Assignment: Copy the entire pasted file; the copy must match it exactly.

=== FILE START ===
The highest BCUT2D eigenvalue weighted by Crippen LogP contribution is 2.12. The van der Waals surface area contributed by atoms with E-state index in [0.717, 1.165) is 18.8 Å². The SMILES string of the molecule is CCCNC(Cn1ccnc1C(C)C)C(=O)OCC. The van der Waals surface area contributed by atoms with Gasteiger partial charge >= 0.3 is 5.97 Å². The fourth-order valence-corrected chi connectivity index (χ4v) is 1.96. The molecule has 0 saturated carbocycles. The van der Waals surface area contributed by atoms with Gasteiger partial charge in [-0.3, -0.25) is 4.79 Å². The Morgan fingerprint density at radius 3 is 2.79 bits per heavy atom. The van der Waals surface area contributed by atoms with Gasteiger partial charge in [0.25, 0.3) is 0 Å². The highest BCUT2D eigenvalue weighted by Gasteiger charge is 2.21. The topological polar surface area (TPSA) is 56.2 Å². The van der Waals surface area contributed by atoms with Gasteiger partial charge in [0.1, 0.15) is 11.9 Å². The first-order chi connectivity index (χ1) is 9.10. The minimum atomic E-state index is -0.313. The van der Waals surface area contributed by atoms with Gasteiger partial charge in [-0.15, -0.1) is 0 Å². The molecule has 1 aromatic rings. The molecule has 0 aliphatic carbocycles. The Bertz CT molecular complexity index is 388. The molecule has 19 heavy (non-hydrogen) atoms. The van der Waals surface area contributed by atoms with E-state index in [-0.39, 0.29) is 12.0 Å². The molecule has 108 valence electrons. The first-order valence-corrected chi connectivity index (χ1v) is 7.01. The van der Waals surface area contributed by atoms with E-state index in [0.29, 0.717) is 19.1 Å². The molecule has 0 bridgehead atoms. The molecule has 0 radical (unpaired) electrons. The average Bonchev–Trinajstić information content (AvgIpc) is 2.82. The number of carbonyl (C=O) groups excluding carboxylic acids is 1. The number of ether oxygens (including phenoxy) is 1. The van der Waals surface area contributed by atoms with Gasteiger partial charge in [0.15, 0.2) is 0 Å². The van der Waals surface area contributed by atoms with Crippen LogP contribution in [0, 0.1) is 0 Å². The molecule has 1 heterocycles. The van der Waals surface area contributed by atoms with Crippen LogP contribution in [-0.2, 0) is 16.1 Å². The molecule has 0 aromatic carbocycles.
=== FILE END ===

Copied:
The highest BCUT2D eigenvalue weighted by Crippen LogP contribution is 2.12. The van der Waals surface area contributed by atoms with E-state index in [0.717, 1.165) is 18.8 Å². The SMILES string of the molecule is CCCNC(Cn1ccnc1C(C)C)C(=O)OCC. The van der Waals surface area contributed by atoms with Gasteiger partial charge >= 0.3 is 5.97 Å². The fourth-order valence-corrected chi connectivity index (χ4v) is 1.96. The molecule has 0 saturated carbocycles. The van der Waals surface area contributed by atoms with Gasteiger partial charge in [-0.3, -0.25) is 4.79 Å². The Morgan fingerprint density at radius 3 is 2.79 bits per heavy atom. The van der Waals surface area contributed by atoms with Gasteiger partial charge in [0.25, 0.3) is 0 Å². The highest BCUT2D eigenvalue weighted by Gasteiger charge is 2.21. The topological polar surface area (TPSA) is 56.2 Å². The van der Waals surface area contributed by atoms with Gasteiger partial charge in [0.1, 0.15) is 11.9 Å². The first-order chi connectivity index (χ1) is 9.10. The minimum atomic E-state index is -0.313. The van der Waals surface area contributed by atoms with Gasteiger partial charge in [-0.15, -0.1) is 0 Å². The molecule has 1 aromatic rings. The molecule has 0 aliphatic carbocycles. The Bertz CT molecular complexity index is 388. The molecule has 19 heavy (non-hydrogen) atoms. The van der Waals surface area contributed by atoms with E-state index in [-0.39, 0.29) is 12.0 Å². The molecule has 108 valence electrons. The first-order valence-corrected chi connectivity index (χ1v) is 7.01. The van der Waals surface area contributed by atoms with E-state index in [0.29, 0.717) is 19.1 Å². The molecule has 0 bridgehead atoms. The molecule has 0 radical (unpaired) electrons. The average Bonchev–Trinajstić information content (AvgIpc) is 2.82. The number of carbonyl (C=O) groups excluding carboxylic acids is 1. The number of ether oxygens (including phenoxy) is 1. The van der Waals surface area contributed by atoms with Gasteiger partial charge in [0.15, 0.2) is 0 Å². The van der Waals surface area contributed by atoms with Crippen LogP contribution in [0, 0.1) is 0 Å². The molecule has 1 heterocycles. The van der Waals surface area contributed by atoms with Crippen LogP contribution in [-0.2, 0) is 16.1 Å². The molecule has 0 aromatic carbocycles.